xmlns:fb='http://ogp.me/ns/fb#' Karen Wagner garden & design: Pettifers and Barnsley House

Saturday, 21 May 2011

Pettifers and Barnsley House

We were lucky enough today to go and visit a private garden that we had arranged sometime ago.  Just a smallish garden in a little stone country village out the back of nowhere.
Mind you, it does have its own full time gardener...(gardeners are paid a pittace here it seems)  and its probably about 2 1/2 X the size of a normal suburban block in Hobart or anywhere in Australia really.  So not exactly a normal size garden.  But a size that is interesting and manageable and 'real'.  Its very much an individuals garden and well loved and thought about.  There were lovely plantings and little surprises that made it special and it was used and enjoyed as a garden. 
It was very pleasant to go to a garden that is lived in and on a relatively realistic scale.
It has appeared in Gardens Illustrated and other magazines a few times and the pictures all look lovely and it lived up to that expectation delightfully.
The gardener, Polly, took us under her wing and took us around the garden and answered lots of questions for us.  We have been accumulating gardening and plant species questions, so it was lovely to talk to someone in the know who could answer everything for us.

We were truly delighted and could see easily how we could go home and accomplish this with ease.

On our way yesterday we also stopped into Barnsley House, the ex home of the late well known gardener and garden writer, Rosemary Verey.  I had read Rosemary Verey books when I first started designer gardens, mainly because the pictures of planting plans were so lovely rendered in watercolours and also gave very clear names and ideas.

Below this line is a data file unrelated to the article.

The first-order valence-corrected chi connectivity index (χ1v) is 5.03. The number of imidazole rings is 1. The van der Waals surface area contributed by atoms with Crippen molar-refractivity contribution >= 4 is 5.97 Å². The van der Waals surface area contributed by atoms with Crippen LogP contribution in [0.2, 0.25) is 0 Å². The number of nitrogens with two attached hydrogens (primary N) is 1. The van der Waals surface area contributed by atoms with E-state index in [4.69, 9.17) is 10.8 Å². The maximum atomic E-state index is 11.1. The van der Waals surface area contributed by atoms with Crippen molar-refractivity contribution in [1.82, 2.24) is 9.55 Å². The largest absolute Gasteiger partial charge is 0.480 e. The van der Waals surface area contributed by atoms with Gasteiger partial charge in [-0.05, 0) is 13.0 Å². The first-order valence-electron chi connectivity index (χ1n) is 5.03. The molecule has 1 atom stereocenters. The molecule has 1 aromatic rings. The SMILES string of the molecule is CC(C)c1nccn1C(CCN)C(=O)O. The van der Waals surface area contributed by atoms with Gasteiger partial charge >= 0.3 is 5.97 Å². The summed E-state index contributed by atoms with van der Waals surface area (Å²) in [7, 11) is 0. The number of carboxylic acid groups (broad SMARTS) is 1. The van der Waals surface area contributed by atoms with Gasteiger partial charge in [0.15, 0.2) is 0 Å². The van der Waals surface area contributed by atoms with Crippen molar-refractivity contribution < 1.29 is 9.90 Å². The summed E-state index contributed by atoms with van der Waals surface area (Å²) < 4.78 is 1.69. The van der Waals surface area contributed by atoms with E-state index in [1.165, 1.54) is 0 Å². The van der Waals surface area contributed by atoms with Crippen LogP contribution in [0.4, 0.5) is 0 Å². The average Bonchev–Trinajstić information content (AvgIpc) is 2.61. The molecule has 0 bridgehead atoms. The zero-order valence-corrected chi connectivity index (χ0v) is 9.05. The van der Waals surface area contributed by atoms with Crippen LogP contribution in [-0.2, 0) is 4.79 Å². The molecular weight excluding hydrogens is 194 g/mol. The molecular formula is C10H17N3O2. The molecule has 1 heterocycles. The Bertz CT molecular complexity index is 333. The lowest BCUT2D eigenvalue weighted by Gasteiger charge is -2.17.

Rosemary Verey died in 2001, and the house became a country house hotel in 2003 and recently changed hands again.  The gardens have been kept more or less as she planned them and I remember much of the concepts and ideas from reading her books.
It is a delightful old pile of a house made of local stone and the gardens are superb.  To come here to stay in a lovely country upmarket English hotel would be lovely.  They also offer lots of classes and weekend events to do with the garden, so it is nice to see her spirit being preserved.
I spoke briefly with one of the gardeners and he tolde me that while the garden continues to evolve, the essence of how it was put together is kept as it is timeless and works beautifully.
She was ahead of her time and has managed to design and execute some complicated plantings and have them survive as a classic timeless and ongoing garden.   She was also in great demand to assist others with their gardens and we saw an example of one of her gardens she did for Prince Charles at Highgrove.


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